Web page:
Tuesday 29 March 2011

Don't Know What I Was Worried About

Earlier this evening I was just putting some rubbish in the skip at work when I heard a whooshing sound.  It could only be one thing, the Tesco pipeline was in action pumping aggregate. I thought if I could here it this well from the Co-op what would it sound like at home? About an hour later I found out. It was horrendous, much worse than I'd thought possible. After standing outside 'liasing' with a person from the Environmental Pollution Department of the local council (this had to be done by 'polite shouting' out of necessity) my ears are actually hurting, in much the same way as they did after the couple of occasions I forgot my ear defenders whilst clay pigeon shooting . The 'officials' asked to come inside the house to measure the noise levels in my bedroom, it was too loud (through closed double glazing) so they wont be able to pump any more at night, well, so we're told. More soundproofing is apparently going to be applied but before then they will probably still let them go ahead during the day. Great! I'll need to wear ear defenders in my own garden.

Here's a video taken from in my bedroom. You'll need your volume turned up to get the right idea of the noise level.

On a lighter note look at this letter that Tesco sent us yesterday
 The whole letter just to prove I'm not making this up
Yes it's true, they will be opening a VIEWING PLATFORM!
So  that's good news for any anti-social local birders. Why? Because who ( apart from committed local patch workers) will be at Black Hole Marsh now, when they can visit the Tesco building site and watch sand and gravel being moved about. Sounds awesome! Roll up, roll up, bring the kids. Fun for all the family! I wondered if they have a sense of humour when I noticed the date the viewing platform will open?

Enough of that ****.  Let's look at some nice moths. We've had three new moths for the garden over the last few days and a few others worth a photo. Firstly, the Water Carpet which escaped in my kitchen yesterday has now been officially declared 'missing presumed dead'. Fortunately we caught another last night.
Water Carpet. This moth has a lovely metallic sheen.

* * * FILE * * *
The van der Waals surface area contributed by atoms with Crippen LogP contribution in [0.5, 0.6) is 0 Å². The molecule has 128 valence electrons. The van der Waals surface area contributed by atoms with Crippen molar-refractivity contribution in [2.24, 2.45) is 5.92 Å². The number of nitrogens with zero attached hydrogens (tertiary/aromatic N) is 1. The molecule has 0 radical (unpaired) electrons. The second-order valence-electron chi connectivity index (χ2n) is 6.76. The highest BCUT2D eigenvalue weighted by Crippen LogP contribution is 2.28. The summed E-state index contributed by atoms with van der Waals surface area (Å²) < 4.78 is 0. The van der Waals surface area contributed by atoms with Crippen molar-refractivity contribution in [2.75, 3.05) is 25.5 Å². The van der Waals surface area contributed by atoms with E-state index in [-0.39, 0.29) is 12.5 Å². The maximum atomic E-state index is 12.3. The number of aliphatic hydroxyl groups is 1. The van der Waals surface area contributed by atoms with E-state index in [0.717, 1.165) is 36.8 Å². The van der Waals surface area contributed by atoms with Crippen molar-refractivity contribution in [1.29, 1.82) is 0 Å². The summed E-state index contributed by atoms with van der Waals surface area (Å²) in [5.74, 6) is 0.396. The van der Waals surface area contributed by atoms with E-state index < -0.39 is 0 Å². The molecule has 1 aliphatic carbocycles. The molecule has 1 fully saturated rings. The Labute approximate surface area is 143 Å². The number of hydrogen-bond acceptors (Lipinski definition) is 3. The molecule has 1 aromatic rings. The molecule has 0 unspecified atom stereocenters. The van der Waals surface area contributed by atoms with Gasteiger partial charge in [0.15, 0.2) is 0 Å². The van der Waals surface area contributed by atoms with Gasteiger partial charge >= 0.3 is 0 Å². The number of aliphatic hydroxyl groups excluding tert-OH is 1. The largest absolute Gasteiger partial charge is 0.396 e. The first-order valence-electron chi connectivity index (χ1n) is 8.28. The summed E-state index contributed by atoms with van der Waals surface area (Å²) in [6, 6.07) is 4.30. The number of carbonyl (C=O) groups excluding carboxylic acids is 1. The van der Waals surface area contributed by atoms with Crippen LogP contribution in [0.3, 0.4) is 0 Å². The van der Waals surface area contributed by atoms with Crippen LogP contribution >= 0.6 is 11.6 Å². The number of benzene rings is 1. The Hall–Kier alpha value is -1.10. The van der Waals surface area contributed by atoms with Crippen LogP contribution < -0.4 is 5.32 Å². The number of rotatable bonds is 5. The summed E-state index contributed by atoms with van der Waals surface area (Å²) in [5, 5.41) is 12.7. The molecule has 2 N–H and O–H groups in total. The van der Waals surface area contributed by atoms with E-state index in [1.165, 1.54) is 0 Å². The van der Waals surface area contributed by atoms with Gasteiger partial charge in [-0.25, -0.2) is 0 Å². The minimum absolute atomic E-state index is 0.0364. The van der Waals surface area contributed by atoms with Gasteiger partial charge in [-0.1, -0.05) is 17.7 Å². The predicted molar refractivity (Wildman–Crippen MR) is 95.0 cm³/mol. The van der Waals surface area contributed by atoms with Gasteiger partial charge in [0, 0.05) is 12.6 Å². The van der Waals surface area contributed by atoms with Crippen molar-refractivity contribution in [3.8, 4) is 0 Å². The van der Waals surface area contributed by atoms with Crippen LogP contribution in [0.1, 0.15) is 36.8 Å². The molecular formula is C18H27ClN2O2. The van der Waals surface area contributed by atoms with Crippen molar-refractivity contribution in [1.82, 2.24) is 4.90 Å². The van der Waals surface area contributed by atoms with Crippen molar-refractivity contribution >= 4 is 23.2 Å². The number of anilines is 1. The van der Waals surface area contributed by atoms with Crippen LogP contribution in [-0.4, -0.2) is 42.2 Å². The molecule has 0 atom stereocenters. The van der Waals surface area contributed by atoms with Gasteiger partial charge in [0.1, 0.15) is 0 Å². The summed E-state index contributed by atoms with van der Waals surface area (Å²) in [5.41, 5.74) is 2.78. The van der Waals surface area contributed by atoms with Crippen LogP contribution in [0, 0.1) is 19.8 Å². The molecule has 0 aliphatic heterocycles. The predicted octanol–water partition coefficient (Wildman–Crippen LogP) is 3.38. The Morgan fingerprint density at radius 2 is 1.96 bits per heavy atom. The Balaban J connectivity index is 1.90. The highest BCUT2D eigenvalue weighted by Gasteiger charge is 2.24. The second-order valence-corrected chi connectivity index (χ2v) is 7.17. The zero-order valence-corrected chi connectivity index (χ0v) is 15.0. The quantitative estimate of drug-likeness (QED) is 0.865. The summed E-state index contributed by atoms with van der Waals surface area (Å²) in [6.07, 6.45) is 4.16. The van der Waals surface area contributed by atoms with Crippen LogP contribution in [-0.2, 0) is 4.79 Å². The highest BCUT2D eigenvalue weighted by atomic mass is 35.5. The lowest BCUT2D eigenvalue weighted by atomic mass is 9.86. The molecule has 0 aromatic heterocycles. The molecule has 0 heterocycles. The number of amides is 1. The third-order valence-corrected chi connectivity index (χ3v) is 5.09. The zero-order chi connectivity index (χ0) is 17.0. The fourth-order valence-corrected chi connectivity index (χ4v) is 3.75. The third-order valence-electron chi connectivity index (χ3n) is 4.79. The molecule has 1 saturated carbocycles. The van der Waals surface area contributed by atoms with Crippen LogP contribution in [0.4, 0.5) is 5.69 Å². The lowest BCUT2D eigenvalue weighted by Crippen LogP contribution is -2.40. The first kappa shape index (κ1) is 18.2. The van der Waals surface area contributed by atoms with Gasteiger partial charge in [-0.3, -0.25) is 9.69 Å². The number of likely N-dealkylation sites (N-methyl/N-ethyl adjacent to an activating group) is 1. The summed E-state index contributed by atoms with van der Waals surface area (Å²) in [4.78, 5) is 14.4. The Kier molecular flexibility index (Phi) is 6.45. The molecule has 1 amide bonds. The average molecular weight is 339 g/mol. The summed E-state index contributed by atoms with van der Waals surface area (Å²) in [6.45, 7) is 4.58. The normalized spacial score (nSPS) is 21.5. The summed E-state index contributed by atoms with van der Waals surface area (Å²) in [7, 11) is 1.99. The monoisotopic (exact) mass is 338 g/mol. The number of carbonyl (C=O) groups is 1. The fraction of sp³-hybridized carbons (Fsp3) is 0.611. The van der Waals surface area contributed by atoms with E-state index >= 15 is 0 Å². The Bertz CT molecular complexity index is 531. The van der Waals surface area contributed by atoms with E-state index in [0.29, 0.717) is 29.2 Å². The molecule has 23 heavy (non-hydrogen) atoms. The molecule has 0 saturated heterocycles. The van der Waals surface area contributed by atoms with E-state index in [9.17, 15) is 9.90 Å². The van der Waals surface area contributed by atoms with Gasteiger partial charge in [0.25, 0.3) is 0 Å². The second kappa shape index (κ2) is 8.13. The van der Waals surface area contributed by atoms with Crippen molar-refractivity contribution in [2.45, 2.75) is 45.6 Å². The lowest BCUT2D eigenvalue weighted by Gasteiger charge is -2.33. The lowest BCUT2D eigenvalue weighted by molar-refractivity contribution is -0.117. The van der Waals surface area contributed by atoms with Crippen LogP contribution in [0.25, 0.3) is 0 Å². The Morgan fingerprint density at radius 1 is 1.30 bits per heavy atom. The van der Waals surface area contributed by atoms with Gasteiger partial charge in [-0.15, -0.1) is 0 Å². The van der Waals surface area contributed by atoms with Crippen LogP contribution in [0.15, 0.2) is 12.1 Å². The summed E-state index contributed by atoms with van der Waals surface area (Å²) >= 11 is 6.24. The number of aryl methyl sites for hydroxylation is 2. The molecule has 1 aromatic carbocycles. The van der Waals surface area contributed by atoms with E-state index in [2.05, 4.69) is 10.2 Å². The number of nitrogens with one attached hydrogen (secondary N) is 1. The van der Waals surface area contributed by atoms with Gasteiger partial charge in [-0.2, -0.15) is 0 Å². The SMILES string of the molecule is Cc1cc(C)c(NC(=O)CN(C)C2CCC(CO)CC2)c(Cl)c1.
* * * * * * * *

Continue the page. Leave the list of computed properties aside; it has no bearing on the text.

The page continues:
I think this new moth for the garden is an Early Tooth-striped. Not sure though.
This exciting looking beast is a Diurnea fagella

Three other moths that  I think warrant a photo.
 First generation Purple Thorn
 Brindled Beauty
Early Grey. This one's more like an early pink!

Monday 28 March 2011

Two Teal.... For The Price Of One

Just couldn't resist twitching the Blue-winged Teal in Wales on Sunday, after all it was only three hours away! There was also the chance of a bonus Green-winged Teal with one having been found in Gwent ( which is 'en route' ) on the Friday. We left early to avoid the traffic, which with the clocks going forward meant getting up ridiculously early. We drove straight to the Blue-winged Teal, which was at Sandy Water Park near Llanelli, arriving on site at just before nine. While I was busy buying a car parking ticket Bun strolled down to the waters edge and there it was, asleep.
View from the car. The duck was asleep just below that wooden fence.Ten yards from the car park just the way I like 'em! After it woke up it had a good preen and flew off before I could get any photos. It was way too close to digiscope.
It soon came back though.
It was difficult to get a good view of this 'mobile and elusive' bird..Well, it did keep getting obscured by Swans! This photo was taken with a compact camera with no zoom. Shows how near it comes. Even a five year old with their 'my first camera' ought to be able to get a decent photo of this duck. I had the old 'not so super' super-zoom with me.... So, no pressure then!!

We were the only birders ( or should I say twitchers?) there for a good while. This was the scene when we left. I love twitching birds that are lifers for me but which most twitchers have already seen. Much less stressful :-)
Oops! That's not it...
It was often being 'seen off'  by this and other Gadwall.
Phwoar! What a sexy little duck
A short video clip...yes, those little white specks are remnants of bread.

With the Blue-winged Teal in the bag it was time to try for the Green-winged Teal, this was near  Peterstone Wentlooge village at a place (interestingly) called Peterstone Gout. It couldn't have been more different to Sandy Water Park.

 Looking East.